Date: Sun Oct 24 1993 16:14:00 To: All Subj: Waking Dreams UFO - UFOs From Outer Space of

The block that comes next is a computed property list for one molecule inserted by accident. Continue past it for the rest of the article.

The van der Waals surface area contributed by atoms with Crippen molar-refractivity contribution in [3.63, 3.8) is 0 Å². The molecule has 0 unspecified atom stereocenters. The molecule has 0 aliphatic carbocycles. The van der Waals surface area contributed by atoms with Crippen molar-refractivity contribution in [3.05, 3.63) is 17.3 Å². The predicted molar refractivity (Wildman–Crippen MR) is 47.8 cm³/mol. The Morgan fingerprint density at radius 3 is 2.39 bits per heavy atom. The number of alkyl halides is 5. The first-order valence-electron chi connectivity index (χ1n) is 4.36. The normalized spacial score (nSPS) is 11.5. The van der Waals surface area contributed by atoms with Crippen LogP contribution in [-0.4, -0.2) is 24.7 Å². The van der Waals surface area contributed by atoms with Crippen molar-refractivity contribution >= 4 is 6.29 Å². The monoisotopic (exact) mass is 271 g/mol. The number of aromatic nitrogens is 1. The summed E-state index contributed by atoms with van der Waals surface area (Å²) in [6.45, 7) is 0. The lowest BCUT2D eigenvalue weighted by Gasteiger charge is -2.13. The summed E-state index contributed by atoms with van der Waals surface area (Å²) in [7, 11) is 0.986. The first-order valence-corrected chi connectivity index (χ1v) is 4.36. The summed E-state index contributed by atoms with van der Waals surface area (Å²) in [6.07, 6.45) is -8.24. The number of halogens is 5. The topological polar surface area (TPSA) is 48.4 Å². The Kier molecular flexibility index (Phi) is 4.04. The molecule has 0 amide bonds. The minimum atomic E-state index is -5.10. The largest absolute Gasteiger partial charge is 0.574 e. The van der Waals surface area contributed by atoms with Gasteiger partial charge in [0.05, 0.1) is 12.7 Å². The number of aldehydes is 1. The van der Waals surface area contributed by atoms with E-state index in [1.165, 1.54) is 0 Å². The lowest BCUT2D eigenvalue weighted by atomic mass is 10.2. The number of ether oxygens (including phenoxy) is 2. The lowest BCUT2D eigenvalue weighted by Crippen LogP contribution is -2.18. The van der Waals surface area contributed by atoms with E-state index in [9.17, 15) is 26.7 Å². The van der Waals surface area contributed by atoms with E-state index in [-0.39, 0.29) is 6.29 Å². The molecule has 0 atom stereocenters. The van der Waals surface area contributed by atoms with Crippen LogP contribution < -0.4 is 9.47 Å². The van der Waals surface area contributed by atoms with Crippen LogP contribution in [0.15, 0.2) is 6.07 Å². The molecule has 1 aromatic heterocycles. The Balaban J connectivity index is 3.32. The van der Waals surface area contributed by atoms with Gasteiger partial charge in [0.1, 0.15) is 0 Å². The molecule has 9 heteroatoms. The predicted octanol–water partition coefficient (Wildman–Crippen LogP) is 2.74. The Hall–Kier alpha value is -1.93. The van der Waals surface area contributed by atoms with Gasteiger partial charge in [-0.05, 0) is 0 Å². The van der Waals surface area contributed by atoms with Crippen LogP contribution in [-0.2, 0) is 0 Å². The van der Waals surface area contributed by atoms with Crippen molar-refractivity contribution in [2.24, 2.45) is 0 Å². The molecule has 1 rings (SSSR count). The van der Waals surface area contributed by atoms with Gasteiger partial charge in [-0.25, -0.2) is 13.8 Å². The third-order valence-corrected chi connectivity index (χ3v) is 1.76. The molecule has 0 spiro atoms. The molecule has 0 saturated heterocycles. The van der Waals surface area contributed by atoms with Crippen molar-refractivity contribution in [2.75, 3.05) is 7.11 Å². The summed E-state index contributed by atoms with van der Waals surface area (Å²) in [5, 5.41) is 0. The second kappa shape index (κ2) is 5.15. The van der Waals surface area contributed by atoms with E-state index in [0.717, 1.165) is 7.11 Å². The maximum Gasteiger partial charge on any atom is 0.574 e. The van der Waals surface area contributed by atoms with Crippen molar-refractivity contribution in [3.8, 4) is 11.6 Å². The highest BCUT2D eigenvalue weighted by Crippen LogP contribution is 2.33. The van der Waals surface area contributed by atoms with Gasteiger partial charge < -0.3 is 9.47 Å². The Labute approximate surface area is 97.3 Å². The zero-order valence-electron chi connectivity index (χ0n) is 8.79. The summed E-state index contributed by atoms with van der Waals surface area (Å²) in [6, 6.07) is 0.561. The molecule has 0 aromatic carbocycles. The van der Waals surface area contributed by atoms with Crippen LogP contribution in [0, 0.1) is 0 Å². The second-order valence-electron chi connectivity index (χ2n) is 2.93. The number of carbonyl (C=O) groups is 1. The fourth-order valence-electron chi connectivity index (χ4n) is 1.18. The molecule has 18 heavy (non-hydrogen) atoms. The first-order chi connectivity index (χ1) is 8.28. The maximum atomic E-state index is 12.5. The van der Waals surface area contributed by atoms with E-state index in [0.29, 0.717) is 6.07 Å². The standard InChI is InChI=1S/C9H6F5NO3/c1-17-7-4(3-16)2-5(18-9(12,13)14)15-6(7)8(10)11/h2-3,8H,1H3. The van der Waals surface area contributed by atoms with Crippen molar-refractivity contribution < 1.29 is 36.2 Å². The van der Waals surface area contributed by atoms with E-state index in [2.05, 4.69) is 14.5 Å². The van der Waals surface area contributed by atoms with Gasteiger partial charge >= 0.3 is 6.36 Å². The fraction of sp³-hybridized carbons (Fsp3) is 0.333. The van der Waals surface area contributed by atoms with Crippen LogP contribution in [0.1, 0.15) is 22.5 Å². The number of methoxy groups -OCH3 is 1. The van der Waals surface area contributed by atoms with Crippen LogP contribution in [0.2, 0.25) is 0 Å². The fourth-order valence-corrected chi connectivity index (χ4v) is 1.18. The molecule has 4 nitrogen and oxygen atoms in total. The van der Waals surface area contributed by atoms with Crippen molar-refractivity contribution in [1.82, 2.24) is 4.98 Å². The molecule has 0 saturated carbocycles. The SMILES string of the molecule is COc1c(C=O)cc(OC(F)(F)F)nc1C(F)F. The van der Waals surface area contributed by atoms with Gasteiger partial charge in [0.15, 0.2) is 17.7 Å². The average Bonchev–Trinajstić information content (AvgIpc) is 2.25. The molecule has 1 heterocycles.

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Date: Sun Oct 24 1993 16:14:00 From: Sheppard Gordon To: All Subj: Waking Dreams UFO ------------------------------- UFOs From Outer Space of the Inner Mind 03/26/93 ATLANTA JOURNAL AND CONSTITUTION On Saturday morning, more than 100 mental health professionals are expected to file quickly and quietly into the Tara Hall conference room of the Sheraton Atlanta Airport Hotel. Some may joke nervously, but this is no laughing matter. Most are serious doctors who spent more than a decade in college to get where they are - three degrees do not come easily - and there's nothing funny about risking it all. Simply stated, UFOs are bad for business. Faced with patients who tell tales of being abducted by aliens and intrigued by a recent Roper poll that claims one in 50 Americans believes they've had a close encounter, it is the mental health professionals who are now asking for help. Four "UFO experts" will hold "A Workshop on Unusual Personal Experiences" on Saturday, a very private, invitation-only conference that will teach therapists, psychologists and psychoanalysts from across the Southeast how to treat patients who claim they've been abducted by UFOs. "For sure, there will be people there who will not accept the reality of this," said Budd Hopkins of New York, who has written two books about UFOs and is organizing the seminar along with Harvard University psychiatrist John Mack, Temple University history professor David Jacobs, and John Carpenter, a social worker from Springfield, Mo. "But I also think it's safe to say that many mental health professionals are puzzled by it all," Mr. Hopkins continued. Others are out-and- out hoaxes perpetrated by sick people seeking attention. Either way, there's no denying the victims firmly believe something happened. Consider: Ricky Monroe of Vidalia, Ga., claims he spent 3 1/2 hours aboard a UFO last June after encountering an alien in his living room. Mr. Monroe says he was taken aboard a "scout ship" and toured two underground UFO bases nearby, and was told by the extraterrestrials that some 70 species of aliens were currently visiting the Earth. In 1973, shipyard worker Charles Hickson claims he was taken aboard a large, oval UFO at Pascagoula, Miss., and examined by a "roving-eye" type of machine. Although he has repeatedly been offered money for the rights to his story, Mr. Hickson has refused. "Making money is not what this experience is all about," he said. Debbie Tomey of Indiana claims she's been abducted repeatedly, first at the age of 6, when skin and blood samples were taken, and then again at 18, when she believes she was artificially inseminated. Several months later, Ms. Tomey, whose story was told last year in the CBS miniseries "Intruders," claims she was abducted yet again when aliens removed a fetus from her body. Even before this new wave of attention generated by "Fire in the Sky," nearly 3 percent of all Americans reported they believe they have had a close encounter with extraterrestrials - many on more than one occasion. The American Psychiatric Association refuses to comment publicly on the subject, and the United States Air Force closed its official investigation of UFOs (code name: Project Blue Book) in 1969. "Hey, this is as far out as you can get, and academics do not take this kind of thing lightly," said Dr. Jacobs, an amateur ufologist who investigates abduction cases in his off-hours. "At Temple, I encounter resolute hostility. My colleagues think this is crazy and stupid and a complete waste of time." Exactly, says Terence Sandbek, a clinical psychologist from Sacramento, Calif. "There is zero evidence that any of this stuff is even remotely credible," Dr . Sandbek said in a telephone interview. "It's just damn silly, that's all. Since we know there's no intelligent life in this solar system, we can assume it would take literally hundreds of years to get here from another galaxy. That kind of travel is beyond our comprehension. And you expect me to believe extraterrestrials would come all that way just to pick up a drunken fisherman in Mississippi? "All this proves to me is that a Ph.D. is no guarantee against stupidity." Meanwhile, Robert Baker, a retired psychologist from the University of Kentucky, recently completed a paper titled "Alien Abduction or Human Production?" that debunks the UFO abduction theory and ascribes the patients' traumas to hallucinations called "waking dreams." "These experiences are frightening," Dr. Baker said. "They are scary and they are real, and many therapists may not know how to treat them properly. But they are not caused by UFOs." The hardest hit, however, comes from Carl Sagan, the world-renowned scientist who dismissed the notion of alien abductions in a recent Parade magazine cover story titled, "Are They Coming for Us?" Noting that there is absolutely zero physical evidence to support the claims of UFO abductees, Dr. Sagan chalks uptheir experiences to hallucinations. "If aliens are not partial to Americans, the number {of abductees} for the whole planet would be 100 million people," Dr. Sagan wrote. "This means an abduction every few seconds. It's surprising that more of the neighbors haven't notice. . . . {Yet} no one would be happier than I would if we had real evidence of extraterrestrial life." According to a Roper poll, which surveyed 5,947 adult Americans in late 1991, nearly 3 percent of those polled believe they have had at least one of four types of experiences consistent with a UFO abduction. Those experiences include seeing unusual lights or balls of light, having an hour or more pass without remembering what happened, waking up paralyzed with the sense of strange figures in the room, and finding strange scars on their bodies. The figures were highest (18 percent) for waking up paralyzed with a stranger present. Then again, one in 10 of those polled also reported having seen ghosts. Saturday's workshop is the third in a series that drew several hundred last year in Los Angeles and New York. Organizers say 150 people have signed up for the Atlanta session. The one-day, nine-hour seminar is free, and all costs are underwritten jointly by Mr. Hopkins's Intruder Foundation and the Bigelow Foundation, a UFO-friendly outfit set up by Las Vegas real-estate developer Robert Bigelow. In the sessions, therapists are given tips on how to recognize the symptoms of a "UFO abductee" (panic attacks, an inability to sleep, missing blocks of time, etc.) and how to deal with the memories, which often include horrifying tales of sexual experiments performed aboard spaceships. In addition, techniques such as hypnosis and support groups are suggested which may help patients come to grips with their reactions, one that many professionals compare to the post-traumatic stress disorders suffered by veterans of the Vietnam War. "What happened to these people is not good - it's blood-curdling," said Dr. Jacobs. "One person I was helping re-live the experience through hypnosis just kept screaming in agony. It's frightening and depressing and a life-changing experience. You don't ever, ever go back to normal." Each year, hundreds of bankers and teachers and athletes and garbage collectors and housewives and CEOs phone places such as the Mutual UFO Network (MUFON) in Seguin, Texas, and the Center for UFO Studies (CUFOS) in Chicago to report UFO encounters. According to MUFON international director Walter H. Andrus Jr., a disturbing pattern of repeat abductions has begun to appear, leading many ufologists to believe that human beings are being tagged and observed as part of a large-scale science experiment. "We believe it's for breeding purposes," Mr. Andrus said. "For women, the abductions start around 3 or 4 years of age and go up through menopause; men usually start around 10. It looks like a genetic engineering experiment, which would explain the aliens' interest in our sperm and reproductive organs. "Abductees say the aliens are small and frail and unable to reproduce like we do, and that they are used to produce half-breeds. They are using us to strengthen their race."